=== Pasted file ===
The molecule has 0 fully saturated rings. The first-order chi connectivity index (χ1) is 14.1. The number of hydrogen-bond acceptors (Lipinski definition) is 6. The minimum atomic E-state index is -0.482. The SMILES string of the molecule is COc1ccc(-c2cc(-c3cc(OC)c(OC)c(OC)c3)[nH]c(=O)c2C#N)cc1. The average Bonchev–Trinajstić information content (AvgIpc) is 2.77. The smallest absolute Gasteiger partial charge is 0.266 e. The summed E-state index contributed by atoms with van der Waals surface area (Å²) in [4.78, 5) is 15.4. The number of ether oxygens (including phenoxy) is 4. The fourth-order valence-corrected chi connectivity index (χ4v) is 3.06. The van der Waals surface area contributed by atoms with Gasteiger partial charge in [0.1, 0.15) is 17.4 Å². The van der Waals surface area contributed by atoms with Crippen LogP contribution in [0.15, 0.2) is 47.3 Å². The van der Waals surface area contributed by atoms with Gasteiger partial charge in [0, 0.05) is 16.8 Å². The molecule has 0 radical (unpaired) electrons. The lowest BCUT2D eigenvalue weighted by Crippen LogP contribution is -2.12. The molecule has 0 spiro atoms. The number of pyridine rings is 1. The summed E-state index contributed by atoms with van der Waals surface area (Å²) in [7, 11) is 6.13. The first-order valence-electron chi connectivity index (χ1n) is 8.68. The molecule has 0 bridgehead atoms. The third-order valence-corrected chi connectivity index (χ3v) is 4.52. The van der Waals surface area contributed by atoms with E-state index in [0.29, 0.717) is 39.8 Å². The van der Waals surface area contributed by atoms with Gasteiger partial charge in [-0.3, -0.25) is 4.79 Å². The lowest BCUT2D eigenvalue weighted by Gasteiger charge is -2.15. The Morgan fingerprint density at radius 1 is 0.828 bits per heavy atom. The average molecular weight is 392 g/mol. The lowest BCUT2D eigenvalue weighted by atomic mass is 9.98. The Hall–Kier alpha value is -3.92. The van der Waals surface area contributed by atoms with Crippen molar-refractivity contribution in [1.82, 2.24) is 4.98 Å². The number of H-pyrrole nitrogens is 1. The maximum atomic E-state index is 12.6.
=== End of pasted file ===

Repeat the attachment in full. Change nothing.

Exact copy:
The molecule has 0 fully saturated rings. The first-order chi connectivity index (χ1) is 14.1. The number of hydrogen-bond acceptors (Lipinski definition) is 6. The minimum atomic E-state index is -0.482. The SMILES string of the molecule is COc1ccc(-c2cc(-c3cc(OC)c(OC)c(OC)c3)[nH]c(=O)c2C#N)cc1. The average Bonchev–Trinajstić information content (AvgIpc) is 2.77. The smallest absolute Gasteiger partial charge is 0.266 e. The summed E-state index contributed by atoms with van der Waals surface area (Å²) in [4.78, 5) is 15.4. The number of ether oxygens (including phenoxy) is 4. The fourth-order valence-corrected chi connectivity index (χ4v) is 3.06. The van der Waals surface area contributed by atoms with Gasteiger partial charge in [0.1, 0.15) is 17.4 Å². The van der Waals surface area contributed by atoms with Crippen LogP contribution in [0.15, 0.2) is 47.3 Å². The van der Waals surface area contributed by atoms with Gasteiger partial charge in [0, 0.05) is 16.8 Å². The molecule has 0 radical (unpaired) electrons. The lowest BCUT2D eigenvalue weighted by Crippen LogP contribution is -2.12. The molecule has 0 spiro atoms. The number of pyridine rings is 1. The summed E-state index contributed by atoms with van der Waals surface area (Å²) in [7, 11) is 6.13. The first-order valence-electron chi connectivity index (χ1n) is 8.68. The molecule has 0 bridgehead atoms. The third-order valence-corrected chi connectivity index (χ3v) is 4.52. The van der Waals surface area contributed by atoms with E-state index in [0.29, 0.717) is 39.8 Å². The van der Waals surface area contributed by atoms with Gasteiger partial charge in [-0.3, -0.25) is 4.79 Å². The lowest BCUT2D eigenvalue weighted by Gasteiger charge is -2.15. The Morgan fingerprint density at radius 1 is 0.828 bits per heavy atom. The average molecular weight is 392 g/mol. The lowest BCUT2D eigenvalue weighted by atomic mass is 9.98. The Hall–Kier alpha value is -3.92. The van der Waals surface area contributed by atoms with Crippen molar-refractivity contribution in [1.82, 2.24) is 4.98 Å². The number of H-pyrrole nitrogens is 1. The maximum atomic E-state index is 12.6.